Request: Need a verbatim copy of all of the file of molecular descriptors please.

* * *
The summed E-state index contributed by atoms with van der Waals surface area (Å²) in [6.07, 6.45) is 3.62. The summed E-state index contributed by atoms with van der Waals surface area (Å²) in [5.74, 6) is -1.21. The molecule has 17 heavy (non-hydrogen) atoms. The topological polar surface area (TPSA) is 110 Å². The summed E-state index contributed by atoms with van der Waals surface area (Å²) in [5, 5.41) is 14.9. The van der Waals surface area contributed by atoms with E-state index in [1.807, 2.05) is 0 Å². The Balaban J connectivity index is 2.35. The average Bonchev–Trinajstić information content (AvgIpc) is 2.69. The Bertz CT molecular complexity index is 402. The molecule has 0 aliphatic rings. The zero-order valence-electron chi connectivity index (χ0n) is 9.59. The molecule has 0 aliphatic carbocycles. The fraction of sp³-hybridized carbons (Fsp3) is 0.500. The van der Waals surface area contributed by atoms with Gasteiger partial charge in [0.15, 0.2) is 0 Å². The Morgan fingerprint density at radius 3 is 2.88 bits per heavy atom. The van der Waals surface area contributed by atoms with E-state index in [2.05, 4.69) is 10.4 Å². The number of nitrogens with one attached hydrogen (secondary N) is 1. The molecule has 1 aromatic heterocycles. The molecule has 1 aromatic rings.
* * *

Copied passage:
The summed E-state index contributed by atoms with van der Waals surface area (Å²) in [6.07, 6.45) is 3.62. The summed E-state index contributed by atoms with van der Waals surface area (Å²) in [5.74, 6) is -1.21. The molecule has 17 heavy (non-hydrogen) atoms. The topological polar surface area (TPSA) is 110 Å². The summed E-state index contributed by atoms with van der Waals surface area (Å²) in [5, 5.41) is 14.9. The van der Waals surface area contributed by atoms with E-state index in [1.807, 2.05) is 0 Å². The Balaban J connectivity index is 2.35. The average Bonchev–Trinajstić information content (AvgIpc) is 2.69. The Bertz CT molecular complexity index is 402. The molecule has 0 aliphatic rings. The zero-order valence-electron chi connectivity index (χ0n) is 9.59. The molecule has 0 aliphatic carbocycles. The fraction of sp³-hybridized carbons (Fsp3) is 0.500. The van der Waals surface area contributed by atoms with Gasteiger partial charge in [0.15, 0.2) is 0 Å². The Morgan fingerprint density at radius 3 is 2.88 bits per heavy atom. The van der Waals surface area contributed by atoms with E-state index in [2.05, 4.69) is 10.4 Å². The number of nitrogens with one attached hydrogen (secondary N) is 1. The molecule has 1 aromatic heterocycles. The molecule has 1 aromatic rings.